What other key drivers of change can you identify from the time you entered the industry?
Gerianne DiPiano, FemmePharma Health Care: My area, women's health, is a reflection of changes that have dramatically altered the position of patients in relations with
providers. Social media platforms have empowered patients to make their own therapy choices. Nine out of 10 consumers access
information on the web before they see a primary care practitioner. Buying decisions are made every time a patient looks his
condition up on Wikipedia. Yet industry research indicates that half of the top 50 biopharmaceutical companies in the US lack
a strategy to address this change, such as through active involvement in these online community networks.
John Furey, Baxter Health Care: Based on my 20 years in the biopharma and vaccines business, I can point to three transformative changes. The first is the
shift in the science, from classic chemistry to biology. This has significant implications for the business, because when
you are managing a biologics enterprise, how you manufacture and supply the product is as critical as marketing and market
access. Securing the supply chain is a function that traditional managers did not need to focus on—you were just trained to
sell doses. The product turned up. Today, a more holistic approach is required. Knowledge of the process is vital.
The second big change is the necessity to think beyond the home market, to emerging markets and the globalization of most
functions in the biopharma enterprise. This change makes it all the more important to understand the patient, in all his/her
diversity. In fact, patients in emerging countries have embraced social media more proactively than in the US, largely because
there are few institutions to advance their view; many people feel disenfranchised from the health systems. New digital technologies
provide an outlet.
Despite the high profile being given to the patient, our industry has far to go to before we are truly "patient centric."
Market access is the hot field in big Pharma today because it reflects our adjustment to the ascendency of payers. Market
access is designed to give payers a front row seat in the design of our R&D pipelines. But shouldn't we first be asking what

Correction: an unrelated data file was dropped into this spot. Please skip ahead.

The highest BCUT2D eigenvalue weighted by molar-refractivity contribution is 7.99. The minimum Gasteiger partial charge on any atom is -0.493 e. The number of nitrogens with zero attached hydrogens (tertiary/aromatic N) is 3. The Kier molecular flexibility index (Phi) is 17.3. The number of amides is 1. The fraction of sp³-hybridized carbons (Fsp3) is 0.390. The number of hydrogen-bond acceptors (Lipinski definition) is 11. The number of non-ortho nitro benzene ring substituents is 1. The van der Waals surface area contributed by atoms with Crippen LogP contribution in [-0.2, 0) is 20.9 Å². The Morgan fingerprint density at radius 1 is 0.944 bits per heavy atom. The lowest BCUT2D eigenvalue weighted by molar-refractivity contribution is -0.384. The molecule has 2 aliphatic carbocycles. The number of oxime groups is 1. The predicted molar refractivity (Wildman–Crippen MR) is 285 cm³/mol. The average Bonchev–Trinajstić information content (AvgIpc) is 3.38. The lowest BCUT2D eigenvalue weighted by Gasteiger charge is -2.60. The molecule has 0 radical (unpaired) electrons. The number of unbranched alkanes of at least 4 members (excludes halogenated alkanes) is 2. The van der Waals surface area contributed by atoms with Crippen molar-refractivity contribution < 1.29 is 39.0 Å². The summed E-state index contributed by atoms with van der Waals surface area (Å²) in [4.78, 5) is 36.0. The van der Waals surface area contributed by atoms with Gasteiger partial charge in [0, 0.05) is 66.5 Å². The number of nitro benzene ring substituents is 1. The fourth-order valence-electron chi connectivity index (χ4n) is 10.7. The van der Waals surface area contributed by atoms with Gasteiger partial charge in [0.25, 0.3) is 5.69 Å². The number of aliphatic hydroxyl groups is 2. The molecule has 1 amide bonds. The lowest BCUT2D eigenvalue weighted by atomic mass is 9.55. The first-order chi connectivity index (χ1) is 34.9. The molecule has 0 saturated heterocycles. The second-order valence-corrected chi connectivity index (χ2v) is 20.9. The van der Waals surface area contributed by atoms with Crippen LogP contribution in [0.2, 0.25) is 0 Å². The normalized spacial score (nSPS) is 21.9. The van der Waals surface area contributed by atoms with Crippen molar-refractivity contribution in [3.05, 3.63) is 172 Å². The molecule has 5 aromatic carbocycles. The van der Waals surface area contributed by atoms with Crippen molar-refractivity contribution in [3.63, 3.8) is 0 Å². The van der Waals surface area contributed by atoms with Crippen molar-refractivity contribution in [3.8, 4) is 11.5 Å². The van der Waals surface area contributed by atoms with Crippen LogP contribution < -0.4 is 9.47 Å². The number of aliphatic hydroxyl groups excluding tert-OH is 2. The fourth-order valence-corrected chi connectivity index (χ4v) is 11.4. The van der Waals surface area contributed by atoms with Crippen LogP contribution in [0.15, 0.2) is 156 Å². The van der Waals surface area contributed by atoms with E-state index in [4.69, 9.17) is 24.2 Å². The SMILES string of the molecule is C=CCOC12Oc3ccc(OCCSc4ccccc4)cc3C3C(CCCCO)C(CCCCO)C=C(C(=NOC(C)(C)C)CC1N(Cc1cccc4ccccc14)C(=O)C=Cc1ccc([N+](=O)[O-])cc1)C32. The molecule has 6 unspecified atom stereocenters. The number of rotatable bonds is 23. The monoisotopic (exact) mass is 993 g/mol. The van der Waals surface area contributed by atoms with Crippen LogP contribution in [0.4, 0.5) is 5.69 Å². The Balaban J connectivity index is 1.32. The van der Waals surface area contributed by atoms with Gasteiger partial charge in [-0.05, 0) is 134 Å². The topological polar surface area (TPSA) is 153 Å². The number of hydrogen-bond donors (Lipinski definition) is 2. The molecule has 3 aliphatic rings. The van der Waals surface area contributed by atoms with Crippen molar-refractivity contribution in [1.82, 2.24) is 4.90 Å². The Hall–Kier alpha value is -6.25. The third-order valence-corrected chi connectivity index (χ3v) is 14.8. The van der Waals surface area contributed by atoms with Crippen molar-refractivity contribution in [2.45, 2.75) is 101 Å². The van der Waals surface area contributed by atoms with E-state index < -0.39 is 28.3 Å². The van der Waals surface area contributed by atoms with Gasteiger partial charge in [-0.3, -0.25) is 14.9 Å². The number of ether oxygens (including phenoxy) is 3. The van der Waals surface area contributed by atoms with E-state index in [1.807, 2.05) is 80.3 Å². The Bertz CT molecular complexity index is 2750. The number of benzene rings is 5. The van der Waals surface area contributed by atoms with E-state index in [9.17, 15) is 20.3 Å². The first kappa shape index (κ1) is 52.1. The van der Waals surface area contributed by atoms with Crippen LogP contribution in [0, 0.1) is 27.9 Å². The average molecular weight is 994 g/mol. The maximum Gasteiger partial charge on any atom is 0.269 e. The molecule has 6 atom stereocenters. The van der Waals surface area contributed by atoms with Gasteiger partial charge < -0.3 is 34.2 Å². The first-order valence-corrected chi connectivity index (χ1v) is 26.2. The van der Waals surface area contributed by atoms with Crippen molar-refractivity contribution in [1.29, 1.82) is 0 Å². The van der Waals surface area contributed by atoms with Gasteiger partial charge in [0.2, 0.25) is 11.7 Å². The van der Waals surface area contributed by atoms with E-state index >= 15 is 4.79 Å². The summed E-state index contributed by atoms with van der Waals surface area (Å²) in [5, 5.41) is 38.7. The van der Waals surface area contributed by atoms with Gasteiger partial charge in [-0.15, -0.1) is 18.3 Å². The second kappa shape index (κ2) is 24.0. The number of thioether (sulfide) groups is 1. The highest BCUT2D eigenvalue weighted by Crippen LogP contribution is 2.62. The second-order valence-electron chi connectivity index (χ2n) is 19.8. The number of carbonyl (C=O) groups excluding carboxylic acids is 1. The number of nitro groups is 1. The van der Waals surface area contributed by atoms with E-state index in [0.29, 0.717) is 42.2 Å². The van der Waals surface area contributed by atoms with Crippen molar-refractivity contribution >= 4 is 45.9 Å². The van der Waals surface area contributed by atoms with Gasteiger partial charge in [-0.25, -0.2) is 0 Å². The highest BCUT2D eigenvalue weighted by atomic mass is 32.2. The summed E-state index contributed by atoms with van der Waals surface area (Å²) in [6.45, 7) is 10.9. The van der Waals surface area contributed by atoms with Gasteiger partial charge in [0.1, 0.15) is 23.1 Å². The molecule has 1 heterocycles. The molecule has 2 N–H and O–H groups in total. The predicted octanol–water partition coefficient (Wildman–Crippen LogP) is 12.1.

is most important to patients? The huge financial bets on the next generation of biologics demand that we have a better understanding
of just how the patient will use the product. This is not a question that can be answered with a reimbursement strategy. You
have to dig deeper and determine the conditions under which a patient will use a drug: are there structural or institutional
hurdles to integration of the new medicine in the patient's system of care?
The third transformation is around the talent needed to succeed in a very complex business environment, where there is no
fixed blueprint for success. The road to the "c suite" is no longer one of starting out "carrying the bag" in sales, then
advancing to commercial operations and eventually leading a business segment. Rather, it's all about earning multiple assignments
in different aspects of the business, and in varied geographies. You want to be the person who can readily see how all these
activities are interconnected. There is a war underway for talent that has a fuller understanding of the business and the
capability to operate on the basis of a global point of view.
Each of these three drivers depends on the ability of the industry to stay innovative. Such an outcome is not guaranteed.
In the average big Pharma R&D budget, a significant portion of funding can be devoted to fixed costs and life cycle management